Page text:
at retail buyers. Why have fashion shows become the prevailing mode of
presentation vs. demo days in the aisles of your nearest big box
retailer? I guess fashion shows are sexier, but they are also for an
elite audience. I imagine you've seen those tabloid photos of some
unfortunate non-celeb who dared to wear a Gaultier, Galliano, McQueen or
Kawakubo(her F/W 05 brides!!) piece. Anyway, I do enjoy fashion, but
wonder sometimes about how it fits or supports your efforts. You don't
see Steve Mann on the runway! ha ha. Lest I digress...

Katherine had asked Floyd I think to respond about his research
methods/findings. It seems to me his project, while potentially
rewarding, failed to meet its goals in large part because his intended
audience said they'd never use it! That shocked me. Aren't people using
the basic user-centered design process? It seems a too easy excuse to
say it's expressive therefore audience adoption isn't an issue. I've
seen so many projects taking on the expression over a distance problem
(maybe it's a rite of passage?) but few seem to demonstrate
user-centered research or ethnographic studies or anything that led me
to believe that they had defined an audience of potential users who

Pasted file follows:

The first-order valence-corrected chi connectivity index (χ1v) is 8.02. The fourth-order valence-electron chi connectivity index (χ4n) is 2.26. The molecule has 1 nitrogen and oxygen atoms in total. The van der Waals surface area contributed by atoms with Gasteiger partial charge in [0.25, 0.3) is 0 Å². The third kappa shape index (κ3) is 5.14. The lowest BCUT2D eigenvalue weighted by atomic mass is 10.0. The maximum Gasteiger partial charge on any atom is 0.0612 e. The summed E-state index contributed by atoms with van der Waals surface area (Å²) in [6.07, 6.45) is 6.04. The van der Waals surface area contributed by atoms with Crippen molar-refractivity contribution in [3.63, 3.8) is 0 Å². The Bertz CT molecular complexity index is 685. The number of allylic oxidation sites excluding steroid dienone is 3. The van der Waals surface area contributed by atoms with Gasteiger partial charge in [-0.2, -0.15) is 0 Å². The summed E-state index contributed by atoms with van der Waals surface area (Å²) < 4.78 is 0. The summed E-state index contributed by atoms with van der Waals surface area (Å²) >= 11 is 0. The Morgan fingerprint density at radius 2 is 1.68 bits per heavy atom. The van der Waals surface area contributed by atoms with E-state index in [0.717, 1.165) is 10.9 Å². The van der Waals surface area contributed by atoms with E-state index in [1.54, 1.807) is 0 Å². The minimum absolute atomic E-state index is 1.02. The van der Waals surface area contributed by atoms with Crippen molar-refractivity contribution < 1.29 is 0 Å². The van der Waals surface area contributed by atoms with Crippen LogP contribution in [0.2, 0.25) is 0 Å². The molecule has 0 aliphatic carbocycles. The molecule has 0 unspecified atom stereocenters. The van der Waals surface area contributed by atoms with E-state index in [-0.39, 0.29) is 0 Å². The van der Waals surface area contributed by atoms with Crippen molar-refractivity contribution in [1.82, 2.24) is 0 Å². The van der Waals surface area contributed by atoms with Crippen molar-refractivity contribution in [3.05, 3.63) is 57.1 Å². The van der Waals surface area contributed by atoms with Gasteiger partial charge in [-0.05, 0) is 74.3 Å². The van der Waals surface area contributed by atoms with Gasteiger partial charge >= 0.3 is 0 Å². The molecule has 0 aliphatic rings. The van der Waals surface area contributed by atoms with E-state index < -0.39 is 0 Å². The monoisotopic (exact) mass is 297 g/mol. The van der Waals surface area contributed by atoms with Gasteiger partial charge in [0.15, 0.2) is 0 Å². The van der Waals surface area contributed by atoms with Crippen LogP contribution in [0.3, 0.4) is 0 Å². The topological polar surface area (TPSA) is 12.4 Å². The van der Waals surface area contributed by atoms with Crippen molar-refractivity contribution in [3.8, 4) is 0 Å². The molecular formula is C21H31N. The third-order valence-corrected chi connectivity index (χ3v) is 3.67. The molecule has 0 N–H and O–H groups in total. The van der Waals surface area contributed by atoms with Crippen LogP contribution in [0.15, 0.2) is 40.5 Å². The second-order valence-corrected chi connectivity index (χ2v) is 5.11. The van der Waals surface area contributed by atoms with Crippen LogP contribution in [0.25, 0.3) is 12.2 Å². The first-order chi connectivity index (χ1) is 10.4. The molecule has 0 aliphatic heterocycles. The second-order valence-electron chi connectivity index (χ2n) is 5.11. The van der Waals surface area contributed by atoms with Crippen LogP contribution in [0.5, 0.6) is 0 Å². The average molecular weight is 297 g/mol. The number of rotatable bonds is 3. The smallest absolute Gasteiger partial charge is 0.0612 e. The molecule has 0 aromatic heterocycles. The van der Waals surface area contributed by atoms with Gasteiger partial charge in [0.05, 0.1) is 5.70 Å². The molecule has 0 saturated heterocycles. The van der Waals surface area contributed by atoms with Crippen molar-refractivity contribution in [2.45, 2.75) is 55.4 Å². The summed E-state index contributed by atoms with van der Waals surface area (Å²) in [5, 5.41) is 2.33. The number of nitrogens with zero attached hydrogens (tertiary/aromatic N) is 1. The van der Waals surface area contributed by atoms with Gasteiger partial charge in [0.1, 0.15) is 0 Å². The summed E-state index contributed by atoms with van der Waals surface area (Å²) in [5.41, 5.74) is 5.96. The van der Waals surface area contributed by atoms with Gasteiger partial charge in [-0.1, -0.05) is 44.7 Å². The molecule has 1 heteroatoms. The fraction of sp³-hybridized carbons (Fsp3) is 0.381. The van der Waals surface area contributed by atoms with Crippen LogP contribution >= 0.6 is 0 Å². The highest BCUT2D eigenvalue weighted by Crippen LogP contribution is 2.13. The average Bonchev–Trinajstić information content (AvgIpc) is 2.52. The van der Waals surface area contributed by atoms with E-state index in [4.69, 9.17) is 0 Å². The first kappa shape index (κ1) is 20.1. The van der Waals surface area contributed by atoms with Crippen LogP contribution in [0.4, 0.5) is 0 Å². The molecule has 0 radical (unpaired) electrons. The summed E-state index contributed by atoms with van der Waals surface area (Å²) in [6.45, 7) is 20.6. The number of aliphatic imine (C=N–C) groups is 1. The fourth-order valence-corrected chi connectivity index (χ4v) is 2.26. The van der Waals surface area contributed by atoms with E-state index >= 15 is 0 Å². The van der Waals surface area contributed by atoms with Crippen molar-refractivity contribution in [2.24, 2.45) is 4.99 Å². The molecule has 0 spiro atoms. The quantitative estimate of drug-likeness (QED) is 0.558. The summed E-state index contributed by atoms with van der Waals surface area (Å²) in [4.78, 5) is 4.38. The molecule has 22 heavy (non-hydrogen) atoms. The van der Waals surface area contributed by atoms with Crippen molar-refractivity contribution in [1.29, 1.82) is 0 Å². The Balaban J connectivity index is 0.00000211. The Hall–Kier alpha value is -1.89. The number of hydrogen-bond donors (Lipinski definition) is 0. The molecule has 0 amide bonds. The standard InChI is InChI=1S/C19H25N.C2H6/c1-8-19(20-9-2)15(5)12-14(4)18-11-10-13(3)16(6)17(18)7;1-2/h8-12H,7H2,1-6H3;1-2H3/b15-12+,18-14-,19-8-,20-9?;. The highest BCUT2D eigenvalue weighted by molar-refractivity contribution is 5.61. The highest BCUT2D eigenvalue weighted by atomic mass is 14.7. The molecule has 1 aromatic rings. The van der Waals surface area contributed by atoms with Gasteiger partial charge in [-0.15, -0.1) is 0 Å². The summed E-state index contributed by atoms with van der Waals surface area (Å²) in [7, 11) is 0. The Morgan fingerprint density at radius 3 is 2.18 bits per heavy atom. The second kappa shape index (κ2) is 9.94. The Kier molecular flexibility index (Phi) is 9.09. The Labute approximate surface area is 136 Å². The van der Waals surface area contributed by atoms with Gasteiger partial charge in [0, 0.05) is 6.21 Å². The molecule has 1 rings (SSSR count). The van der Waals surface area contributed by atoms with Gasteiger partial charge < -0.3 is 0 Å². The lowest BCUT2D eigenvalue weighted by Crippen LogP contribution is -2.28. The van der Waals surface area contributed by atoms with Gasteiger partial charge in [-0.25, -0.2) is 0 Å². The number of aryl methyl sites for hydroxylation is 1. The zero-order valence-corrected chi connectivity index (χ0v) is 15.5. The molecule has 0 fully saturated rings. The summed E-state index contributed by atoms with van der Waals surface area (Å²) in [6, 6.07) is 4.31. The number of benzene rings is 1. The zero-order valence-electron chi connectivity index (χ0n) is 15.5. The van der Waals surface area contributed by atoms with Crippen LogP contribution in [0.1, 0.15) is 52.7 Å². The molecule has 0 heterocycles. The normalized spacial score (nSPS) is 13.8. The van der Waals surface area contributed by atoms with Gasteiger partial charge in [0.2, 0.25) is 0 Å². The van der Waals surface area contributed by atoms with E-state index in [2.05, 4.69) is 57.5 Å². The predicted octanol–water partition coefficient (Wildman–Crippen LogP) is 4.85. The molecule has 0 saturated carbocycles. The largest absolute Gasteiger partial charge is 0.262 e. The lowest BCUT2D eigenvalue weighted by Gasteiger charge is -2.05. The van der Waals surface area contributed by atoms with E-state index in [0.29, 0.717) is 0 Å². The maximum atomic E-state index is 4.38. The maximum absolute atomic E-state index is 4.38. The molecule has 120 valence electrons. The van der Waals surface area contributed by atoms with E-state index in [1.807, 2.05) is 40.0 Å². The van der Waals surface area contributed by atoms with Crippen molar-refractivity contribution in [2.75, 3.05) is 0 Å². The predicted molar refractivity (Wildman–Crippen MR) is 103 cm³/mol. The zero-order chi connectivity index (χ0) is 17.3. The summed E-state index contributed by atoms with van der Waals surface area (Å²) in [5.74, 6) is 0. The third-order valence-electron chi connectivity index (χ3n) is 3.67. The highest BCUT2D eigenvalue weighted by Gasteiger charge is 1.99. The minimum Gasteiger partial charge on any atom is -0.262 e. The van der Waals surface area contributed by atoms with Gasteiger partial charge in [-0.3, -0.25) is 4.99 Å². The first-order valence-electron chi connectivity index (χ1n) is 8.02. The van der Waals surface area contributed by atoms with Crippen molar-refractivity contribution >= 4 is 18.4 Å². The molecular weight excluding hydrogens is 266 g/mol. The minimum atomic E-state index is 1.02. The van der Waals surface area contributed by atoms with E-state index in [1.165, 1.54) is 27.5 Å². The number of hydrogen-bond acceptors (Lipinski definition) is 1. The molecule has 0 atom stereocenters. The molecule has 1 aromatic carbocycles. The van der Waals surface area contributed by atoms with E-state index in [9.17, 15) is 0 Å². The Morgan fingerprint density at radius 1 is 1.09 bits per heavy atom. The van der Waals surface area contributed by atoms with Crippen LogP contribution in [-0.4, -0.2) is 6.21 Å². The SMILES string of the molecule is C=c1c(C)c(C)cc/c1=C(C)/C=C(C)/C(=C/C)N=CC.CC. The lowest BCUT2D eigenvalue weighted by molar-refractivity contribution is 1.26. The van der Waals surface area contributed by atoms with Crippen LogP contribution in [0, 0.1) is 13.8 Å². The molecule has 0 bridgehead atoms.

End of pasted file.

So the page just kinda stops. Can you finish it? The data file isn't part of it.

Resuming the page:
expressed such an absence over distance and concurred that a wearable
might be able to address their desires and needs.

Apologies if I've succumbed to my own concerns for redundancy and these
questions are stale. Which leads to my last question. Is there are an
organization or more centralized place one might go to in order to learn
what's already been asked and addressed? If not, why not? Is it because
this discipline is melding into others like game designers and theatre
are merging ( Or the opposite, it's splitting
into different camps...?

Thanks for your time.

On 8/25/05, Katherine Moriwaki <> wrote:
> Hello Felix, empyreans:
> At 06:23 21/08/2005, you wrote:
> >hi Heidi, Katherine Moriwaki, Floyd & empyreans,
> >
> >just a few quick and maybe too loosely connected thoughts on 
> >wearables, clothing and technology.
> >
> >at the same time as the whole debate about the fusion of clothing 
> >with technology (>high fashion colliding with high technology<, 
> >etc...) is fascinating, it unfortunately is likely to cover its own
cultural history.
> >in the past, clothing had not been enhanced by [digital] technology 
> >but itself had been rather synonymous with technology. together with 
> >the development of language the use of materials to cover the human
body (i.e.
> >the naked animal life) had been the primary cultural operation by 
> >which man (indeed physically) established a border between himself 
> >and the animal world, hence becoming human at all.
> >interestingly enough, the german word for this "border" between the 
> >naked body and the environment "grenzflaeche" (grenze=border, 
> >flaeche=surface) translates as "interface" in english, which makes 
> >the quality of clothing-as-technology quite apparent.
> Nice to touch upon this. Back in 2001 when I co-developed the course